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What is a prenuptial agreement?

On Behalf of | Jun 22, 2024 | Firm News

Virginia, like many states allows two individuals to enter into premarital agreements (normally called a “prenuptial agreement’ or a “prenup”). In the event of divorce or separation, which of course we all pray, and hope doesn’t happen, these agreements can be completely determinative, so it is essential you know exactly what you’re signing.

Putting it broadly, you, and your soon to be spouse, can put pretty much whatever you want in this agreement as long as it doesn’t violate public policy.

Do we need a prenup?

No nobody needs a prenup. But in the event of divorce or separation do you want a judge who’s a stranger and two very expensive attorneys arguing how to divide up your assets? Or would you rather you and your soon to be spouse make that decision while you both have cool heads?

What can we put in the prenup?

The big terms that most people include in their prenups are as follows:

  • Spousal Support
  • Real Property
  • Retirement Assets
  • Investment Accounts
  • Bank Accounts
  • Personal Property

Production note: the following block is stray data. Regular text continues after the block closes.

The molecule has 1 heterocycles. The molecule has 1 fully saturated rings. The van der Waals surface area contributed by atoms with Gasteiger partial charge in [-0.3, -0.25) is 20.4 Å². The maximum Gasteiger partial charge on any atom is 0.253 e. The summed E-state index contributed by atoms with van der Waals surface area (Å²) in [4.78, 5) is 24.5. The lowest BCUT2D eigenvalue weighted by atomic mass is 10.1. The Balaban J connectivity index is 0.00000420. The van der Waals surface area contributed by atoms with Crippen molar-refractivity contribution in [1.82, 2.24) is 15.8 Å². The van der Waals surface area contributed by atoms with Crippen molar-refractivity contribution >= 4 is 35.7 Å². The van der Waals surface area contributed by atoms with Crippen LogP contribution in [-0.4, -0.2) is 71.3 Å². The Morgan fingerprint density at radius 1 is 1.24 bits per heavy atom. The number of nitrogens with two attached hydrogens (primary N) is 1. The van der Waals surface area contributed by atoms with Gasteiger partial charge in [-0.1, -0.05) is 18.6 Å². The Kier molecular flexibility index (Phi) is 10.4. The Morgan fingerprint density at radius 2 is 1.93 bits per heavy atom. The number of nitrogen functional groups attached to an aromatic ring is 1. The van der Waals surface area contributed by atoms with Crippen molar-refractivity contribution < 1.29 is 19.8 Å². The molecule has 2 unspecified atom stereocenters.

• Businesses
  • Inheritance

Some terms you’ll notice are missing are those regarding children. Custody, visitation and child support. That’s because, generally speaking, the court makes these decisions for the benefit of the children and won’t let you (or your spouse) contract away your children’s rights.

Can we amend the prenup?

Yes, as long as the amendment is executed pursuant to the language in your current prenup. So, a pinky promise won’t overrule a signed and notarized prenuptial agreement, you’ll probably have to sign and notarize a postnuptial agreement.

What should we put into the agreement? What’s fair?

The last person to ask what’s fair is a lawyer! My word of advice is simple is better. If a divorce does happen, you want it to be simple and straightforward. You don’t want to be pulling up receipts throughout the marriage to determine who exactly paid for what-on-what day, that’s going to make the divorce even messier. Along that same line of thought, I generally don’t recommend including any provisions that penalize whoever “initiates” the divorce, that will only encourage two unhappy individuals to stay together to avoid the penalty, and potentially annoy the other person enough to force them to file! Finally, I also don’t recommend adultery clauses. These prenups are done to be clear and simple; not to encourage the parties further litigation.


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